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How are virtual images formed?

  1. May 15, 2014 #1
    I understand that virtual images are formed when two rays APPEAR to meet and do not actually meet (lenses and mirrors) and that is why we extend the reflected (or refracted) rays behind. But that is as far as the drawing goes. What is actually happening to the rays to form a virtual image? (They cannot be extend behind in reality, right?)
     
  2. jcsd
  3. May 15, 2014 #2
    After passing the lens of the eye they form a real image at the retina.
     
  4. May 15, 2014 #3
    Thank you, DrStupid...do you mean to say that the only time the rays are intersecting (in case of a virtual image) is when they reach the retina? I thought the retina was forming an image of the image formed by the mirror.
     
  5. May 15, 2014 #4
    Yes, unless you are shortsighted.
     
  6. May 15, 2014 #5

    sophiecentaur

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    Your eye is not stupid but it can only work on the information it gets. (:wink:) If the light coming into the eye can be formed into an image on the retina than you 'see' something that looks the same as an actual object in some position. The only time you can 'see' anything is when rays focus on the retina and form an image. That image is not to be confused with the image formed by an optical device and is in a different place from some originating object.
    In the simple case of a plane mirror, (you must have seen the 'two ray' diagrams) the rays spread out from the original object, hit the mirror and keep spreading out until they enter your eye. Your eye can only conclude that there is something 'behind the wall' ( we did not evolve in a world of mirrors, for a start, so that's all we can ever know - unless we are used to using mirrors, in which case we learn about how to find our face to shave and put makeup on). That image is a virtual image because the rays only appear to diverge from a position. The same happens when you are close up to a concave mirror; you see a virtual image. If you use a concave mirror and hold your head far enough away from it, the rays will come to a point between you and the mirror. The image (a real one this time) will actually appear to be in front of the mirror - you can put your finger right next to it. You could put a screen there and an image would be formed at that point. You could never do that with a plane or convex mirror; those images are always virtual.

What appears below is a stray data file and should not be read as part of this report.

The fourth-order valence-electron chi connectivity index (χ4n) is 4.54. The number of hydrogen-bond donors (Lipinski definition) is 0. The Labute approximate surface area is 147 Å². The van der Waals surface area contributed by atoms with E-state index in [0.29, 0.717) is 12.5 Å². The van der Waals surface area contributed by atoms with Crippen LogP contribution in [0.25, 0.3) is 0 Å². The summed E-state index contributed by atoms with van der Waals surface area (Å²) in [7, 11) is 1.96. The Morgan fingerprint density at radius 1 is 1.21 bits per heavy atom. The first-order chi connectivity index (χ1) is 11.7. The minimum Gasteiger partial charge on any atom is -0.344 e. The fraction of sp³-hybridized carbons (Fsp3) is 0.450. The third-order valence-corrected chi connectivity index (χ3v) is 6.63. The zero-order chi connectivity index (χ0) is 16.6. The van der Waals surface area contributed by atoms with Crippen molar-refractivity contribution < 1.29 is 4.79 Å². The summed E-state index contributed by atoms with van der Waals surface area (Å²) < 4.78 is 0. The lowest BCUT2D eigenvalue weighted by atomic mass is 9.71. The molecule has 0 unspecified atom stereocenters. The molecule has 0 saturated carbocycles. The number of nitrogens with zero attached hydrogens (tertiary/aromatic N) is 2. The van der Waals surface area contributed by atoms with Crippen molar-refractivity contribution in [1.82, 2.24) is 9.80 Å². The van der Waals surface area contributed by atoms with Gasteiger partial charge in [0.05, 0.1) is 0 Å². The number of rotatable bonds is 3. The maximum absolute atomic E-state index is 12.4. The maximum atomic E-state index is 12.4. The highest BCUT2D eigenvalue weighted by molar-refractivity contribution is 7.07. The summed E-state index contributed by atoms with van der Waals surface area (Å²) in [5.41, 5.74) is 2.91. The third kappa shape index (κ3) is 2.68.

A concave lens (on its own) will never form a real image but a convex lens can form either real or virtual images, depending where you place an object. Spectacles never form a real image but (concave or convex) they take an object and produce a virtual (displaced) image at a distance that your dodgy eyes can focus on it.
     
  7. May 16, 2014 #6
    thank you...:)
     
  8. May 19, 2014 #7

    sophiecentaur

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    That Wiki definition is 'legally' correct but I found it hard to see what it was getting at, at first. It's a good 'confirmatory' definition, once you have actually seen how to do the ray tracing.
     
  9. May 19, 2014 #8
    To see anything sticking the mirror, you feel harder. But to see anything in the mirror, you feel as easy as seeing it directly. In reality, the image stays as behind as indicated by your ray diagram.......

    I have read this in one of the web page. But I don't remember it now.
     
    Last edited: May 19, 2014
  10. May 19, 2014 #9

    sophiecentaur

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    I sympathise with your problem with English (I would have great problems in posting in any other language but English aamof). There are a few words here that, I imagine, are straight translations with a dictionary and the meaning is very hard to understand. Could you try to rephrase the pieces in blue, please.